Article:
Capital Celluloid 2024 — Day 149: Thu May 30

Bitter Rice (De Santis, 1949): BFI Southbank, NFT2, 8.15pm

This 35mm presentation, also screening on May 22nd, is part of the Italian Neorealism season at the cinema. Full details here.

New Yorker review:
The early-generation genre mashup “Bitter Rice,” from 1949, fuses the class-based politics—and the on-location authenticity—of neorealism with a smoldering romantic melodrama. It’s centered on the seasonal employment of migrant farmworkers—all women—in the rice paddies of northern Italy. A jewel thief and housemaid named Francesca (Doris Dowling), who’s hiding a stolen necklace, takes refuge with a crew of farmhands, working alongside them and living with them in requisitioned military barracks. Francesca is befriended by a younger laborer named Silvana (Silvana Mangano), but tension arises when they both fall for an earnest army officer (Raf Vallone). Then a sharp operator named Walter (Vittorio Gassman)—Francesca’s partner in crime, lover, and employer—shows up at the farm. The film’s team of six screenwriters reveal, with journalistic avidity, details of the landowners’ predatory chicanery, conflicts between union and non-union workers, farmhands’ secret communications by way of song, and the women’s day-to-day lives and grim backstories. The director, Giuseppe De Santis, films the turbulent action with a blend of intimacy and spectacle, in exhilaratingly spontaneous dance scenes and shocking outbursts of violence alike.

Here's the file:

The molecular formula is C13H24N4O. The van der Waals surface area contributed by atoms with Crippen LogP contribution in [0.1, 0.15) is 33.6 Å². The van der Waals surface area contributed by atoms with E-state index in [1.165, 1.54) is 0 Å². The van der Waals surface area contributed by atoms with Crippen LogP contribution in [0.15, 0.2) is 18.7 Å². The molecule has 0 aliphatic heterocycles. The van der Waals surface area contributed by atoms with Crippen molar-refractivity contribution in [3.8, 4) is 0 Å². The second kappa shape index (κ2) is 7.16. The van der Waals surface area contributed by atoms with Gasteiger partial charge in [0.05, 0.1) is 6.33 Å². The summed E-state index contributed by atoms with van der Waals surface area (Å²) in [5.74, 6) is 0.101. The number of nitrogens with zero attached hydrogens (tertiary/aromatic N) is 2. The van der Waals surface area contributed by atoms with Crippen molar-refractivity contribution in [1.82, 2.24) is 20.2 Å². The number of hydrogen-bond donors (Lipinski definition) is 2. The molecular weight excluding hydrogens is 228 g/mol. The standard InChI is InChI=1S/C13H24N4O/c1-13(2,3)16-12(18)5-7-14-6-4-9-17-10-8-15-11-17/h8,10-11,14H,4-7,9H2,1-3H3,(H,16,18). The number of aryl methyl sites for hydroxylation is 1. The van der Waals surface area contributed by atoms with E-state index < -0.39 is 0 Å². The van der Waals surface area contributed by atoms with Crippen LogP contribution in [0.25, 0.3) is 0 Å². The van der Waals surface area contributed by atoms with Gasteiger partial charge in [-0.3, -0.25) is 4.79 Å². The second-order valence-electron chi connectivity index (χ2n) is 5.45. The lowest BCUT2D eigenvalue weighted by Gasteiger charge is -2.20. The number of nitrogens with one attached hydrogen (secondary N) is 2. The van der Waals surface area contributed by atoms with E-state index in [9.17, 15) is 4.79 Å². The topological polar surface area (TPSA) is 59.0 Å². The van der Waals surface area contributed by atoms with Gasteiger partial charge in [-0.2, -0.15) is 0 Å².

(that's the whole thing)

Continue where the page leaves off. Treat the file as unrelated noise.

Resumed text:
Richard Brody

Here (and above) is the trailer.

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